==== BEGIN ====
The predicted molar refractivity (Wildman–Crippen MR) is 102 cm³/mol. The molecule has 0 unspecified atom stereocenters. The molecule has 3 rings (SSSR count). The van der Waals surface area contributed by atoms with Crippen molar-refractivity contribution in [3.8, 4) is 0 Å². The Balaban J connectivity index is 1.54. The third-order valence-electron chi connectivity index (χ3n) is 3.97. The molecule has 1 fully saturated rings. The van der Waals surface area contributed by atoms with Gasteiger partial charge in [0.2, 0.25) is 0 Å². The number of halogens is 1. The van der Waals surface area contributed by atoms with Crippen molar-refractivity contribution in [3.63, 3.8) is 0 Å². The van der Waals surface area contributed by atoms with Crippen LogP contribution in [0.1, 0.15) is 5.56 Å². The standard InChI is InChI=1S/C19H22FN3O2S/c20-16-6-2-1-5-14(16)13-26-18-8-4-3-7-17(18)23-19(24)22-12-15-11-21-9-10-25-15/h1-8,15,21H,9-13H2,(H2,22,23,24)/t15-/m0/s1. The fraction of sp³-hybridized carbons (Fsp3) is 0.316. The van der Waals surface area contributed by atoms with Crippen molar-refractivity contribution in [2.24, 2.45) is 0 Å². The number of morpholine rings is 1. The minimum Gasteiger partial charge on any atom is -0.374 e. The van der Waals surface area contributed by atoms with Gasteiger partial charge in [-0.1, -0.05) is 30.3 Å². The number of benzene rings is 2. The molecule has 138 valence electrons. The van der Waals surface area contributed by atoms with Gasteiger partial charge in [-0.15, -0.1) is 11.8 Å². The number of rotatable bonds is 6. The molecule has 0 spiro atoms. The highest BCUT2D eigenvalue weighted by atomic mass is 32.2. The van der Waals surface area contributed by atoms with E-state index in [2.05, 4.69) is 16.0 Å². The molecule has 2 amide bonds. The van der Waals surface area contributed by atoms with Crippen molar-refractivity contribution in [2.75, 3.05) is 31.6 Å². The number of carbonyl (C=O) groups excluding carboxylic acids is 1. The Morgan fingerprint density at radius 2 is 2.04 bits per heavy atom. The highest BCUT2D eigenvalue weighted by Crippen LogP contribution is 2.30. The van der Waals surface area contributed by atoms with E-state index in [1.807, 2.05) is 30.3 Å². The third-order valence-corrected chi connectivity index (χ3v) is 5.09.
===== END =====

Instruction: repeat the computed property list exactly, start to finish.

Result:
The predicted molar refractivity (Wildman–Crippen MR) is 102 cm³/mol. The molecule has 0 unspecified atom stereocenters. The molecule has 3 rings (SSSR count). The van der Waals surface area contributed by atoms with Crippen molar-refractivity contribution in [3.8, 4) is 0 Å². The Balaban J connectivity index is 1.54. The third-order valence-electron chi connectivity index (χ3n) is 3.97. The molecule has 1 fully saturated rings. The van der Waals surface area contributed by atoms with Gasteiger partial charge in [0.2, 0.25) is 0 Å². The number of halogens is 1. The van der Waals surface area contributed by atoms with Crippen molar-refractivity contribution in [3.63, 3.8) is 0 Å². The van der Waals surface area contributed by atoms with Crippen LogP contribution in [0.1, 0.15) is 5.56 Å². The standard InChI is InChI=1S/C19H22FN3O2S/c20-16-6-2-1-5-14(16)13-26-18-8-4-3-7-17(18)23-19(24)22-12-15-11-21-9-10-25-15/h1-8,15,21H,9-13H2,(H2,22,23,24)/t15-/m0/s1. The fraction of sp³-hybridized carbons (Fsp3) is 0.316. The van der Waals surface area contributed by atoms with Crippen molar-refractivity contribution in [2.24, 2.45) is 0 Å². The number of morpholine rings is 1. The minimum Gasteiger partial charge on any atom is -0.374 e. The van der Waals surface area contributed by atoms with Gasteiger partial charge in [-0.1, -0.05) is 30.3 Å². The number of benzene rings is 2. The molecule has 138 valence electrons. The van der Waals surface area contributed by atoms with Gasteiger partial charge in [-0.15, -0.1) is 11.8 Å². The number of rotatable bonds is 6. The molecule has 0 spiro atoms. The highest BCUT2D eigenvalue weighted by atomic mass is 32.2. The van der Waals surface area contributed by atoms with E-state index in [2.05, 4.69) is 16.0 Å². The molecule has 2 amide bonds. The van der Waals surface area contributed by atoms with Crippen molar-refractivity contribution in [2.75, 3.05) is 31.6 Å². The number of carbonyl (C=O) groups excluding carboxylic acids is 1. The Morgan fingerprint density at radius 2 is 2.04 bits per heavy atom. The highest BCUT2D eigenvalue weighted by Crippen LogP contribution is 2.30. The van der Waals surface area contributed by atoms with E-state index in [1.807, 2.05) is 30.3 Å². The third-order valence-corrected chi connectivity index (χ3v) is 5.09.